You might have only one chance to sell a customer a new serpentine belt. With belts lasting roughly 90,000 miles, proper inspection at the time of failure is critical not only for selling the belt, but also for ensuring add-on sales and better customer satisfaction.
These are the steps you should be performing on every car or truck that enters your shop.
Noise is the first sign that more components than the belt need attention. Listen to the belt before proceeding with the rest of the inspection. The first clue of a problem is a belt squeal heard during engine start-up. The second clue might be a belt squeal heard during parking maneuvers or during an alternator load test. Either a belt is able to grip the pulleys during these small changes in RPM, or it starts to slip. What allows the belt to grip the pulley is the walls on the grooves and the force put on the belt by the tensioner.
Look for erratic movement of the belt, pulleys and tensioner. If the dampener inside the tensioner is not able to control the arm, it can cause fluctuations in tension. The accessory belt may oscillate between too little tension and too much tension. The belt will slip and catch, causing noise and vibration. If the tensioner is completely worn out, the belt will slip and then catch suddenly.
Watch the belt while the engine is running. If you see a lot of movement or flutter in the belt, the tensioner is probably weak or sticking and should be replaced. Many tensioners also have an indicator mark that shows their range of travel. If the mark is not between the normal limits, the tensioner is weak or sticking or the belt is not the correct length for the application. The problem could also be a bad alternator decoupler pulley.
With the engine off, find the longest unsupported run of the belt and examine it. Abnormal wear – like missing chunks, pilling, and glazing on the grooved side of the belt – is a sign there is not just a problem with the belt but with the pulleys and connected devices as well. In these cases, replacing just the belt does not solve the underlying problem.
Missing chunks on modern belts usually signals high underhood temperatures. The heat is generated by not only the engine, but also by the flexing of the belt as it travels along the pulleys. Also, slipping on the pulleys creates friction and heat. That heat breaks down the materials of the belt and causes oxidation.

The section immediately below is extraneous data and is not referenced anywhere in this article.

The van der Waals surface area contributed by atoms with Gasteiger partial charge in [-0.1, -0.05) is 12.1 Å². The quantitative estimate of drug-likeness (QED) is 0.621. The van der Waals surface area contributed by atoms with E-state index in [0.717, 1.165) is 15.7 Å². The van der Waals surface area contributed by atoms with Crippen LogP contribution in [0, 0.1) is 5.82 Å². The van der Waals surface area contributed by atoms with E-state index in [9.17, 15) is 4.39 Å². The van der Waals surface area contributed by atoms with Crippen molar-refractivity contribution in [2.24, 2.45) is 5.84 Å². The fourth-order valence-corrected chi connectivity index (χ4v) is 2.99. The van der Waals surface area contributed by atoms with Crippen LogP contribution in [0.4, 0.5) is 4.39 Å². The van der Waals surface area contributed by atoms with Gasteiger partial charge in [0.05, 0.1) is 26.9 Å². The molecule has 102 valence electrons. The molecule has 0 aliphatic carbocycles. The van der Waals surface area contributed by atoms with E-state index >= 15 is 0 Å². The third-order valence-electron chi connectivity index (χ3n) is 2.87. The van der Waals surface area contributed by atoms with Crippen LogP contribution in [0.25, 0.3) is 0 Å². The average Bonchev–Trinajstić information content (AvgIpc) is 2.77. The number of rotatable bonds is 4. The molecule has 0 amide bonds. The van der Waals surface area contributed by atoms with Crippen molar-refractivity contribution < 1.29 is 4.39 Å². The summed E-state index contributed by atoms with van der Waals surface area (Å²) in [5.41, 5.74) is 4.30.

Like a tire, the friction between the belt and pulleys wears away at the belt – usually on the tops and walls of the ribs. Eventually the grooves of the pulleys will bottom out on the grooves of the belt and then the belt will start to slip.
According to one belt supplier, as little as 5% of rib material loss and surface wear can affect how the belt performs, and just 10% belt slippage can affect the overall drivability of a vehicle. Belt manufacturers have simple gauges that can measure groove depth, overall thickness and cracks to quantify wear.
Remove the belt and look at all of the belt’s surfaces, including the back, front and sides. If the abnormal wear is in only one area, it is a sign the belt was damaged during installation or an incident occurred where an object came between the belt and pulley. The typical sign of installation damage is rib separation from a 1- to 2-inch area of the belt. This can occur if the belt was pinched or pried into position with a sharp object.
Poor alignment is the No. 1 cause of belt noise. Poor alignment can also cause premature wear, belt-miss tracking, or rib skipping. It can also cause belt edge wear and fraying. Sight check down the side of the belt to make sure the edge does not make any bends toward or away from the engine. Any deviation you can detect with your eye is too much.
Many systems with excess misalignment can be corrected by accessory mount shimming, shifting the position of the pulley on the accessory shaft or loosening the accessory mount points and varying the sequence of tightening.
If oil or coolant comes in contact with the belt, the slippage can increase and cause even higher temperatures. Make sure there are no leaks from water pumps or oil seals. These problems need to be addressed before a new belt is installed. Make sure the pulleys are clean before installation by wiping them down with a clean rag and some solvent.
Replacement belts must be close to the same length as the original. Low-quality replacement belts may not be the correct length and will push the tolerances of the tensioner. A belt that is too short, for example, will cause too much tension and put higher than normal loads on the bearings inside the alternator, power steering pump and water pump. A belt that is too long (just an inch or less) may slip, make noise and wear prematurely. It will also cause the tensioner to work harder and fail sooner. If a new belt is too short or long, send it back.